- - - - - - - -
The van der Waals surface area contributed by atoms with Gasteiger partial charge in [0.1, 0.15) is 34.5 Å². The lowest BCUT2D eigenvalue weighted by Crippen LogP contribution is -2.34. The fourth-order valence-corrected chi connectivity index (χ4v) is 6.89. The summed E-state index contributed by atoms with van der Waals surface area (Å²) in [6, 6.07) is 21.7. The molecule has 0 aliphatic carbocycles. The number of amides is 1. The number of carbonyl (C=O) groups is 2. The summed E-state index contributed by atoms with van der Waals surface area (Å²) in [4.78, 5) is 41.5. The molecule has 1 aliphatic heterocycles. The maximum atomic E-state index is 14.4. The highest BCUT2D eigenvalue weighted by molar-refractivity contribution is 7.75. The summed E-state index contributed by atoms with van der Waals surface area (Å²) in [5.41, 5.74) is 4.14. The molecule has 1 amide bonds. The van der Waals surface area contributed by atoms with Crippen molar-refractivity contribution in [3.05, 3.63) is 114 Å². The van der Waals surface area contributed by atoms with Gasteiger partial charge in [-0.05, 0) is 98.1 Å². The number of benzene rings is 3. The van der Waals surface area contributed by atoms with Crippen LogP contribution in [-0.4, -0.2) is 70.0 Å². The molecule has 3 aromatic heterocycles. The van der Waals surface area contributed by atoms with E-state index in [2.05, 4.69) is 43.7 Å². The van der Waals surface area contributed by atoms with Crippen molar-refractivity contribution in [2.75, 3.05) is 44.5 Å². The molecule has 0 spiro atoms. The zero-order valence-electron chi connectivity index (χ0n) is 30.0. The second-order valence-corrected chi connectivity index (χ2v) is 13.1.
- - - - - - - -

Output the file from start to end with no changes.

The van der Waals surface area contributed by atoms with Gasteiger partial charge in [0.1, 0.15) is 34.5 Å². The lowest BCUT2D eigenvalue weighted by Crippen LogP contribution is -2.34. The fourth-order valence-corrected chi connectivity index (χ4v) is 6.89. The summed E-state index contributed by atoms with van der Waals surface area (Å²) in [6, 6.07) is 21.7. The molecule has 0 aliphatic carbocycles. The number of amides is 1. The number of carbonyl (C=O) groups is 2. The summed E-state index contributed by atoms with van der Waals surface area (Å²) in [4.78, 5) is 41.5. The molecule has 1 aliphatic heterocycles. The maximum atomic E-state index is 14.4. The highest BCUT2D eigenvalue weighted by molar-refractivity contribution is 7.75. The summed E-state index contributed by atoms with van der Waals surface area (Å²) in [5.41, 5.74) is 4.14. The molecule has 1 amide bonds. The van der Waals surface area contributed by atoms with Crippen molar-refractivity contribution in [3.05, 3.63) is 114 Å². The van der Waals surface area contributed by atoms with Gasteiger partial charge in [-0.05, 0) is 98.1 Å². The number of benzene rings is 3. The van der Waals surface area contributed by atoms with Crippen LogP contribution in [-0.4, -0.2) is 70.0 Å². The molecule has 3 aromatic heterocycles. The van der Waals surface area contributed by atoms with E-state index in [2.05, 4.69) is 43.7 Å². The van der Waals surface area contributed by atoms with Crippen molar-refractivity contribution in [2.75, 3.05) is 44.5 Å². The molecule has 0 spiro atoms. The zero-order valence-electron chi connectivity index (χ0n) is 30.0. The second-order valence-corrected chi connectivity index (χ2v) is 13.1.